Brief encounters: How to write a PR brief

Brief encounters: How to write a PR brief

Claire Walker

Claire Walker

Your PR brief is essentially your key to finding the right partner for your business and you should be thinking about it that way. Every employee in your business needs to play a part in achieving the company’s business goals, be it sales figures, profit, or website hits. This applies to the PR agency you’re going to hire as well.

It shouldn’t be a case of ‘I have some budget, let’s do a bit of PR stuff’. A thoughtful, strategic approach is needed to generate a brief that focuses on business needs, and includes ‘proposal expectations’ which must link to those needs. This will get PR agencies thinking about what your business really needs, and will cut out any superficial fluff and nonsense! A PR brief base tailored to business needs allows you to check if the agencies in the pitch process are demonstrating an ability to understand and support your desired business goals.

This brief and pitch stage of the PR process is the first step towards getting business critical PR right. Similar to how we suss out suitable friends or partners from a first meeting, the pitch process is a first stage to seeing how agencies might approach PR. Getting business expectations into the brief gets the PR agencies' line of thinking ingrained with the business strategy of the company, and not an activity that’s simply running alongside the business, or worse at a tangent. This is also a chance for you to see which agency is ‘a keeper’, with the potential to become a long term business partner.

Here are four tips for you as communications professionals to keep in mind while creating a PR brief:

  1. It starts at the very beginning - Know what you are looking for

Much like on a first date, you need to be clear on what you want in a partner. Part of that involves knowing how you want them to fit into your life, the goals you want to achieve, and also communicating this clearly to your potential partner so they know what you want.

As communications professionals, you need to be clear on the business objectives of your company and convey this to the PR agency you’re intending to work with. Whether this is a specific sales target, sign-ups to a service or attendance at a particular event, be sure to pick out at least three clear business objectives for your company that will determine the communication objectives, and ultimately PR activities for your agency.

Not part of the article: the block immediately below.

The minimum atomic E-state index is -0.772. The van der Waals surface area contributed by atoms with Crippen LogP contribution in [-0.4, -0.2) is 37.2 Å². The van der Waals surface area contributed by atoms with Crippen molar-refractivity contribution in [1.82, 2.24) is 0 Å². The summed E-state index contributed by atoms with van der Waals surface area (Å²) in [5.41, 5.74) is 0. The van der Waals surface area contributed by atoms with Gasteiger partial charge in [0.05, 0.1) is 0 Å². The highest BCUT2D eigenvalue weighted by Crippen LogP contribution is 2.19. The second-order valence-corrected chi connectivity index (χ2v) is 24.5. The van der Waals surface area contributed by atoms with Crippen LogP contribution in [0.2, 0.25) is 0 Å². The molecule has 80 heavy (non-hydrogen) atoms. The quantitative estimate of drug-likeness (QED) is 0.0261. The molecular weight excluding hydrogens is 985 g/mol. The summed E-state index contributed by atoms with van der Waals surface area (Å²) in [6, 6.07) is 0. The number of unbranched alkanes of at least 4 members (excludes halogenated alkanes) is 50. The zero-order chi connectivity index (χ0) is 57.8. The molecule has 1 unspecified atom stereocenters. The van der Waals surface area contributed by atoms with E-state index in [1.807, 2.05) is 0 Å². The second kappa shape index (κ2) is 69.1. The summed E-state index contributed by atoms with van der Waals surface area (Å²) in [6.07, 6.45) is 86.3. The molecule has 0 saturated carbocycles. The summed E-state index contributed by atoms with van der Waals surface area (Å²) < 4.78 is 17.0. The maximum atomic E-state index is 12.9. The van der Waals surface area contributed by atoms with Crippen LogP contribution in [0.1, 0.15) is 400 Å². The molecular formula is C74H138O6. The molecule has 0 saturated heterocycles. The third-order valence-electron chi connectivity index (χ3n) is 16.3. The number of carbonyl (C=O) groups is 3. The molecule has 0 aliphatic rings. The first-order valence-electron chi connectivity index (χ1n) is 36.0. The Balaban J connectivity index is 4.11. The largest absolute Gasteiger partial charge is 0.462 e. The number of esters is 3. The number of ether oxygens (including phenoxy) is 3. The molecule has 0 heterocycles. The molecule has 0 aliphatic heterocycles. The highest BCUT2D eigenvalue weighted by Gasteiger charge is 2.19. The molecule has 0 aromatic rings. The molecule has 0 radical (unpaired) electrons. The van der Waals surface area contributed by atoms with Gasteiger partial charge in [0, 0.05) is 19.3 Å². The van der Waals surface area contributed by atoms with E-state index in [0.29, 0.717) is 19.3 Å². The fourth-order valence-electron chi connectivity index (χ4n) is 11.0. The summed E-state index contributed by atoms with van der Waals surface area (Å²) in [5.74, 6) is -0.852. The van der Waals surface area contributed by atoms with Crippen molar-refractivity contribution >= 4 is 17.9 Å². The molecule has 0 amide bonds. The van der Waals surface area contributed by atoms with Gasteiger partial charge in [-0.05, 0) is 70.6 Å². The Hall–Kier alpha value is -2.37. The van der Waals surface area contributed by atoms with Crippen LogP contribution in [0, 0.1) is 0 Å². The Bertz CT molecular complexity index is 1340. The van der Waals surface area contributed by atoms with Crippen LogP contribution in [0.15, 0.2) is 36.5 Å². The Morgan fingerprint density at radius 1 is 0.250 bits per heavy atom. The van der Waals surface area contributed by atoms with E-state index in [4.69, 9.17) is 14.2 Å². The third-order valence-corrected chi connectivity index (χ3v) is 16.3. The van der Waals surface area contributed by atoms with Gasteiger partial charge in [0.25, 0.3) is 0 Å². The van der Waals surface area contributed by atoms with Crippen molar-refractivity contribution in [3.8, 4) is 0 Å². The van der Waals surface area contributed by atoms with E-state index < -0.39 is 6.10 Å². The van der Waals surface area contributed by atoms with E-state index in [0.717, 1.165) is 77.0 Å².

1. Straight talking - Know your PR and communication objectives

Once you’ve clearly laid out your business objectives, you need to overlay your communications objectives – what your agency will need to work towards and be measured by.

A suggestion here is to always include in the brief at least three key messages that a PR campaign should aim to cover (linking these to business objectives). This helps the PR agencies streamline their pitches around the key messages. Read more here for tips and a checklist on writing some great PR objectives.

  1. What does success look like to you? - Measures of success (KPIs)

Much like we have a mental checklist on who’s likely to become a suitable and rewarding partner, we need to know what we would look for to determine if a particular PR campaign or project is a success. As communications professionals, you need to know what you want your money to achieve.

Outlining clear and measurable key point indicators (KPIs) in the brief lets the agencies pitching know what they need to be achieving with this particular brief, and lets them decide if this is something they can work towards or not. Every agency has different areas of expertise and skill sets. Should your measure of success be something an agency might not feel comfortable working towards, like video production, or SEO traction, this helps them to make a conscious decision to not take part in the brief, saving you time as well!

  1. Compare apples with apples - Be upfront about your budget

It’s easy for communications professionals to fall into the trap of setting an ‘open budget’ and looking to see what agencies are capable of in the pitch process. While this strategy has its merits and doesn’t limit the scope of what agencies might present, setting a budget range, with perhaps an additional ‘project scope’ to test the boundaries of an agency’s creativity is more advisable, and builds a better foundation for the relationship. Going into a brief with full understanding of the resources available allows agencies to create a campaign plan and match resources according to the budget given. This gives you a much clearer idea of what each agency can deliver with the resources that you have to spare, and reduces the risk of falling into the trap of hiring an agency that wows you with their ideas in the brief process, only to realise that none of what they propose can be achieved with the actual budget that you have to spare.

Setting and being clear with the budget you have for PR also gets both you and the PR agencies pitching for your brief to be thinking realistically about the best way forward to achieve your goals.

The bottom line

Investing the time to create a thoughtful, business-oriented brief that provides transparency about what your business is really looking for in a communications partner is key. This process ensures that you receive quality proposals and pitches that are directly aligned with the business strategy of the organisation, allowing you to handpick the most suitable PR partner going forward, whose strategies will complement and drive your communications programme forward to achieve your desired business outcomes.

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